It was a curious case from the beginning, and so it’s fittingly coming to an end with a curious conclusion. Donald Trump announced that his fifth full pardon will go to Dinesh D’Souza, who pled guilty to a campaign-finance charge in 2014. Trump announced the move on Twitter, explaining that the harsh critic of Barack Obama was “treated very unfairly” by the previous administration:

That certainly was a common theme on the Right, but not exclusively so. There were a number of non-conservatives wondering why the Department of Justice prosecuted the case as a criminal rather than civil matter, especially at the level of a felony. Alan Dershowitz — long before his career as a Trump-era contrarian — said at the time that the case “smacks of selective prosecution,” even though Dershowitz pronounced himself a big fan of prosecutor Preet Bharara:

Weighing in on the case Friday in an interview with Law Blog, Mr. Dershowitz was withering in his opinion of the Manhattan U.S. attorney office’s prosecution of Mr. D’Souza, who pleaded not guilty last week to making illegal campaign contributions to a Republican U.S. Senate candidate in 2012.

“The idea of charging him with a felony for this doesn’t sound like a proper exercise of prosecutorial discretion,” Mr. Dershowitz said. “I can’t help but think that [D’Souza’s] politics have something to do with it. . . . It smacks of selective prosecution.” …

Mr. Dershowitz said the world of politics is rife with the sort of campaign abuses alleged. They’re so common, in fact, he said he himself been called upon to participate in similar arrangements. Mr. Dershowitz said he’s spoken with Mr. D’Souza since the indictment was announced.

“I know I myself have been solicited by lawyers who wanted me to make a contribution to their candidate,” he said. He said that when he told the lawyers he wasn’t familiar enough with the candidates to make a donation, they assured him that they would “make it right.”

Granted, “everyone does it” is not a bulletproof legal defense for teenagers with their parents, let alone with federal prosecutors. However, D’Souza’s felony prosecution on these grounds seemed to be singular at the time, and still seems to be so to this day. Perhaps his career as a social-conservative activist and harsh Barack Obama critic had nothing to do with that, but it seemed difficult to believe at the time, and the apparent lack of felony prosecutions for similar crimes afterward doesn’t make a “coincidence” theory any more believable.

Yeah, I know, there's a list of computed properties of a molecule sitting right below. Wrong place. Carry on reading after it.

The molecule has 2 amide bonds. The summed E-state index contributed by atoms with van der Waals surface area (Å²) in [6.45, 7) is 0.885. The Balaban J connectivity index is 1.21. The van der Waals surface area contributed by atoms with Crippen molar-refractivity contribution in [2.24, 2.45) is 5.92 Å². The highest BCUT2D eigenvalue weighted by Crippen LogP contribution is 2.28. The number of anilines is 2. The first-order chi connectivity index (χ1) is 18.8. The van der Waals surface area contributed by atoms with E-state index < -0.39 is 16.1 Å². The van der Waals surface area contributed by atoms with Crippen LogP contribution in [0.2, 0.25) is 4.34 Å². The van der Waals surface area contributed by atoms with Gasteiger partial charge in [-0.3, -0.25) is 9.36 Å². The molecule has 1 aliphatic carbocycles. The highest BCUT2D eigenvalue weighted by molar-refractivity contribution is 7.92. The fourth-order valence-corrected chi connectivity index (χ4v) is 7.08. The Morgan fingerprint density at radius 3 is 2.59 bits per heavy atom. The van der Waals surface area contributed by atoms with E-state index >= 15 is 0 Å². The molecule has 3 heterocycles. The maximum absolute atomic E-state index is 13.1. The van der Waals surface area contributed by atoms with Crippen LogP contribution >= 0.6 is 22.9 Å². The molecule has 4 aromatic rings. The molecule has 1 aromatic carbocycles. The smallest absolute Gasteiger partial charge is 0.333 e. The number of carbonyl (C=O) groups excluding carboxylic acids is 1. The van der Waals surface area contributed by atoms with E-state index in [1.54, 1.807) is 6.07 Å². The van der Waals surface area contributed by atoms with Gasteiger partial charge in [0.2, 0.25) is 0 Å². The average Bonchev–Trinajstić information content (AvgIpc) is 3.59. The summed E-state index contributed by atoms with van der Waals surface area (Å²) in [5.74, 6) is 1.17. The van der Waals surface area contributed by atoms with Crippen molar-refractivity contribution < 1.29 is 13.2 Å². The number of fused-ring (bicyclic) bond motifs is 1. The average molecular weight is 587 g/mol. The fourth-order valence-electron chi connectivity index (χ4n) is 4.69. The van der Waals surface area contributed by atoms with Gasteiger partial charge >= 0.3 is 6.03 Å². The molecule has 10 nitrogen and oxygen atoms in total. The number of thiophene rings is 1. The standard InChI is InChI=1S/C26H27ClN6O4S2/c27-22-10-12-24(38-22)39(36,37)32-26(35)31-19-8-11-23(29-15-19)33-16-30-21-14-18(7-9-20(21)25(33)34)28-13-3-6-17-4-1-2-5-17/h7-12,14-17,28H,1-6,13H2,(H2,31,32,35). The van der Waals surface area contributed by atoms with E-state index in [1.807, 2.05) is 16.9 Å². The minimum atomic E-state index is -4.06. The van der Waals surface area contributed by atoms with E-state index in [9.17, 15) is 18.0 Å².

Likewise, Trump’s use of the pardon power seems pretty political, too. Trump has issued four other pardons besides the one D’Souza will get today. One went to Joe Arpaio, another passionate supporter of Trump; another more defensible clemency action went to Kristian Saucier, whose prosecution was unnecessary and unprecedented but who also became a political argument for Trump during the presidential campaign. Jack Johnson’s posthumous pardon was long overdue but also a good media opportunity for Trump, and Scooter Libby’s pardon no doubt played well with hawks newly appointed within his administration.

Those who decry the politics of D’Souza’s pardon should decry the politics of his prosecution — and vice versa.

The pardon comes at an awkward time for Trump, however. Conservatives are pressing Trump to pardon Matthew Charles, who will otherwise have to go back to prison after spending two years of release thanks to a bureaucratic “error.” That seems more acute an issue than D’Souza’s status. While D’Souza’s pardon can be justified, perhaps the White House might want to consider prioritizing people who don’t come from within the president’s political circles in the future.

Addendum: Just to clarify, D’Souza fits the profile of a pardon seeker — someone who expressed remorse for his actions, and who fulfilled the terms of his sentence properly. It’s a good choice in that sense, and D’Souza was right to seek a pardon with a president who would willingly consider it, and it’s overall good that Trump granted this one. But let’s not kid ourselves about the direction in which both prosecutions and pardons have trended in the last two administrations, either.